Quercitin, a plant flavonol, offers antioxidant activity to combat dark spots and wrinkles, while boosting hydration. According to a Trendalyticsq report, the material is outpacing internet searches for bakuchiol by a factor of five, with a nearly 300% rate of increase from 2020. The ingredient appears in products as diverse as Mad Hippie’s Hydrating Nutrient Mist and Naturally G4U’s Balance & Boost—Herbal TLC Healing Supplement.

Skin Care Packaging

Like ingredients, packaging for skin care is evolving to meet emerging consumer needs and expectations.

Targeted Care

HCP’s airless Dropper Ampoule offers controlled skin care dispensing. The PET-based design (cap: PETG; push button: PP; shoulder: ABS) is optimal for facial treatments with active ingredients that target specific skin concerns. The Dropper Ampoule works well with low-viscosity formulas, highly concentrated treatments and serums, per HCP. The slim design provides consumers a dosage option, via a twist function, for precise dispensing of 0.15 cc or 0.30 cc doses. To avoid messes and leakage, the Dropper Ampoule features a lockable actuator.

HCP’s refillable airless Syringe Ampoule (20 ml capacity), on the other hand, offers a cosmeceutical aesthetic for high-performance, local treatments directed to specific skin care concerns. The design features a slanted soft silicone tip to facilitate gentle, targeted formula delivery to the under-eye area. The Syringe Ampoule, true to its name, also offers accurate doses (0.15 cc) for concentrated high-viscosity formulas, including serums and essences. The refillable inner cartridge of the syringe, comprising PP, can be swapped for more sustainable materials. The outer bottle and cap are composed of PETG.

Ocean Plastic

Like a growing number of its peers, Cocokind has announced the debut of new packaging featuring ocean waste plastic, via a partnership with PackTech. The launch reduces its reliance on virgin plastic and bioplastics.

Cocokind’s new Sake Body Lotion will be the brand’s first product to be housed in ocean waste packaging, which features plastic collected from beaches, rivers, lakes and other natural bodies of water in areas such as Jakarta. That plastic is then transformed into pellets that can be repurposed.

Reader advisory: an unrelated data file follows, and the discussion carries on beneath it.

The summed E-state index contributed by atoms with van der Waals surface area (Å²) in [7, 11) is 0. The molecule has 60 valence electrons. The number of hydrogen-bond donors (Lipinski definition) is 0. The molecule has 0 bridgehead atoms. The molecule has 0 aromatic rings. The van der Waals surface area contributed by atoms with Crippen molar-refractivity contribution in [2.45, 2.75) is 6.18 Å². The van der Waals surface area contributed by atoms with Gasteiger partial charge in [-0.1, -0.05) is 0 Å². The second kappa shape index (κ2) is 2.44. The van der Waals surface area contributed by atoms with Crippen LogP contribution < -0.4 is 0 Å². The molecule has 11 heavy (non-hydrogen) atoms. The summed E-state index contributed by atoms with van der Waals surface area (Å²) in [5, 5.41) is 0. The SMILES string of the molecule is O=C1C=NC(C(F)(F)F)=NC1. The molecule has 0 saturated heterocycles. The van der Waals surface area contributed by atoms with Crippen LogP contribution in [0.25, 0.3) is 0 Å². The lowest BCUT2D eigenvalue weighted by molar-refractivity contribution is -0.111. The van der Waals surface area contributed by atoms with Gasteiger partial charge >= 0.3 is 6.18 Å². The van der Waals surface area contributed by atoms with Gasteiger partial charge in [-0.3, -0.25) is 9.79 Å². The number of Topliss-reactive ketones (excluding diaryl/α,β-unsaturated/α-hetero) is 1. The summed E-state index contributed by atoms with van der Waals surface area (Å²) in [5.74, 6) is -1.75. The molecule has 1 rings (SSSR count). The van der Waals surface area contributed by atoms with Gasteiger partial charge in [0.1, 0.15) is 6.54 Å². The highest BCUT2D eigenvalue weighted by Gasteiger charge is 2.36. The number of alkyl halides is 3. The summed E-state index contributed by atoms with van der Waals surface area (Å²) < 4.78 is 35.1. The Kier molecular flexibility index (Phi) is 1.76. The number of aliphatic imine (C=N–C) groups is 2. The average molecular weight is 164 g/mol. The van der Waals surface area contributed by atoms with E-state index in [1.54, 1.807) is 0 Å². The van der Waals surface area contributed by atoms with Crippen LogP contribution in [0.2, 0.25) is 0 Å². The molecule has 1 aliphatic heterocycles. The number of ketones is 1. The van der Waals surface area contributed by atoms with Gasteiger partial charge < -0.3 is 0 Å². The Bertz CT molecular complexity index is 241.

The use of ocean plastic for the Sake Lotion SKU alone is projected to offset 1,654 lb/0.8 tons of plastic from the ocean in 2021, per Cocokind. Production of these recycled resins reportedly uses 85% less energy and emits 75% fewer greenhouse gases than producing virgin resin and overall reduces CO2 emissions by more than 50%.

“When we decide to use a certain material, we believe that the pros out weigh the cons, especially when compared to their virgin plastic counterparts,” said Cocokind founder Priscilla Tsai. “Understanding the full extent of our packaging decisions is extremely important to our customers, and we hold ourselves accountable in providing this level of education and transparency in order to show true leadership in the beauty industry.”

Superbloom’s Low-plastic Approach

Grove Collaborative’s latest brand launch, Superbloom, is designed to combat everyday aggressors such as indoor and outdoor pollution, blue light, UV light and dry conditions. The brand’s packaging is 85% plastic-free, per the brand. The products are packaged in vibrant recyclable glass bottles and jars that are housed inside FSC-certified paperboard cartons printed with no-VOC UV ink.

Brand Innovations

The packaging and ingredient breakthroughs of recent years has trickled down into the market, as evidenced by a range of recent brand launches.

Accessible Personalization

EpigenCare Inc., a biotechnology company specializing in consumer epigenetics, has launched a new Standard tier of its Skintelli personalized skin care test. The product, which is a direct-to-consumer DNA test, looks at the current quality of an individual’s skin through epigenetic mechanisms such as DNA methylation.

There are now three options offered: Basic, Standard and Advanced, with the latter of course being the most comprehensive version of the test. The new Standard tier is offered at a $99 price point, compared to the original version, which was priced at $399.

The test uses a methylation-specific PCR method that puts particular weight on skin aging in its algorithm, from which other quality factors can be derived in a cost-effective manner. EpigenCare will also be releasing an iOS app in early 2021.

“We have long recognized that a hurdle to consumers was price,” said William Lee, EpigenCare’s CEO. “With the innovative development of a $99 solution, we are now more in line with the general DNA testing segment while offering significantly more value by assessing current epigenetic factors as opposed to static genetic predispositions. Combined with accelerated turnaround time, we expect user adoption to rapidly increase in 2021.”